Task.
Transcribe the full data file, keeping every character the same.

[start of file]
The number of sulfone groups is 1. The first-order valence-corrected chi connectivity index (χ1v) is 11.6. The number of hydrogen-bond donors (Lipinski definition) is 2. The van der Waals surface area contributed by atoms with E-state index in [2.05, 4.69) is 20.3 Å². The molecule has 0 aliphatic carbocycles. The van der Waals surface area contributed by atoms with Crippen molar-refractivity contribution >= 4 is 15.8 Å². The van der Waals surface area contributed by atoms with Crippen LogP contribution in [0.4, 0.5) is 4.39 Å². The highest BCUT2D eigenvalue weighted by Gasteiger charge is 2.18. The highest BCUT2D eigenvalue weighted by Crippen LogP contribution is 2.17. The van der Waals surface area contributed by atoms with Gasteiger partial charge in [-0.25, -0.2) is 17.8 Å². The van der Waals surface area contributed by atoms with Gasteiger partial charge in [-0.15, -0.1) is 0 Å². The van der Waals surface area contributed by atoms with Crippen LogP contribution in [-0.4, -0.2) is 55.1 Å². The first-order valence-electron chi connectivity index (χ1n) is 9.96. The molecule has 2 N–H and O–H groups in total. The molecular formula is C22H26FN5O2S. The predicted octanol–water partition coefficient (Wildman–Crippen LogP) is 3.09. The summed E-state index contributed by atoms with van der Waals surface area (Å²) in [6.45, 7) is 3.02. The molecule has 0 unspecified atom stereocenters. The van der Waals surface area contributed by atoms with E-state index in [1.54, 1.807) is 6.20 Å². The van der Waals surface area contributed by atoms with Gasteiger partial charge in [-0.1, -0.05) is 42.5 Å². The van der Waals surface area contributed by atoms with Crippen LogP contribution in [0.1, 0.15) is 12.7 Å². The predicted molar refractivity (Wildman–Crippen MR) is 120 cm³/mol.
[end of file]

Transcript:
The number of sulfone groups is 1. The first-order valence-corrected chi connectivity index (χ1v) is 11.6. The number of hydrogen-bond donors (Lipinski definition) is 2. The van der Waals surface area contributed by atoms with E-state index in [2.05, 4.69) is 20.3 Å². The molecule has 0 aliphatic carbocycles. The van der Waals surface area contributed by atoms with Crippen molar-refractivity contribution >= 4 is 15.8 Å². The van der Waals surface area contributed by atoms with Crippen LogP contribution in [0.4, 0.5) is 4.39 Å². The highest BCUT2D eigenvalue weighted by Gasteiger charge is 2.18. The highest BCUT2D eigenvalue weighted by Crippen LogP contribution is 2.17. The van der Waals surface area contributed by atoms with Gasteiger partial charge in [-0.25, -0.2) is 17.8 Å². The van der Waals surface area contributed by atoms with Gasteiger partial charge in [-0.15, -0.1) is 0 Å². The van der Waals surface area contributed by atoms with Crippen LogP contribution in [-0.4, -0.2) is 55.1 Å². The first-order valence-electron chi connectivity index (χ1n) is 9.96. The molecule has 2 N–H and O–H groups in total. The molecular formula is C22H26FN5O2S. The predicted octanol–water partition coefficient (Wildman–Crippen LogP) is 3.09. The summed E-state index contributed by atoms with van der Waals surface area (Å²) in [6.45, 7) is 3.02. The molecule has 0 unspecified atom stereocenters. The van der Waals surface area contributed by atoms with E-state index in [1.54, 1.807) is 6.20 Å². The van der Waals surface area contributed by atoms with Gasteiger partial charge in [-0.1, -0.05) is 42.5 Å². The van der Waals surface area contributed by atoms with Crippen LogP contribution in [0.1, 0.15) is 12.7 Å². The predicted molar refractivity (Wildman–Crippen MR) is 120 cm³/mol.